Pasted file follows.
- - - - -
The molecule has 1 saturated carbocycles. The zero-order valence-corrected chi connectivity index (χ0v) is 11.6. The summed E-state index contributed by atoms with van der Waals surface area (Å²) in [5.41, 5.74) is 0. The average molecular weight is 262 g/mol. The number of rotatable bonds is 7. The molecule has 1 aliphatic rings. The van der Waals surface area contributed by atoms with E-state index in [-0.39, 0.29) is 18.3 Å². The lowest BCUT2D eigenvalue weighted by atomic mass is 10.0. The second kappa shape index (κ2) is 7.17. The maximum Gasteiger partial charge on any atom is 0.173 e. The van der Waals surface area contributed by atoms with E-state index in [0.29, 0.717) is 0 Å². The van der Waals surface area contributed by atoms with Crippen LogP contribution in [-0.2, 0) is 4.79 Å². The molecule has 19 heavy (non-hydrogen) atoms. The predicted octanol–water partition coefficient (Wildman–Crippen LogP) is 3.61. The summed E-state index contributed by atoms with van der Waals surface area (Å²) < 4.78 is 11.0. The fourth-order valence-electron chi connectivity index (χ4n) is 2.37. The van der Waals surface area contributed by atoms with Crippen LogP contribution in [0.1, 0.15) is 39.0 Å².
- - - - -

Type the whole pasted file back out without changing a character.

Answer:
The molecule has 1 saturated carbocycles. The zero-order valence-corrected chi connectivity index (χ0v) is 11.6. The summed E-state index contributed by atoms with van der Waals surface area (Å²) in [5.41, 5.74) is 0. The average molecular weight is 262 g/mol. The number of rotatable bonds is 7. The molecule has 1 aliphatic rings. The van der Waals surface area contributed by atoms with E-state index in [-0.39, 0.29) is 18.3 Å². The lowest BCUT2D eigenvalue weighted by atomic mass is 10.0. The second kappa shape index (κ2) is 7.17. The maximum Gasteiger partial charge on any atom is 0.173 e. The van der Waals surface area contributed by atoms with E-state index in [0.29, 0.717) is 0 Å². The van der Waals surface area contributed by atoms with Crippen LogP contribution in [-0.2, 0) is 4.79 Å². The molecule has 19 heavy (non-hydrogen) atoms. The predicted octanol–water partition coefficient (Wildman–Crippen LogP) is 3.61. The summed E-state index contributed by atoms with van der Waals surface area (Å²) < 4.78 is 11.0. The fourth-order valence-electron chi connectivity index (χ4n) is 2.37. The van der Waals surface area contributed by atoms with Crippen LogP contribution in [0.1, 0.15) is 39.0 Å².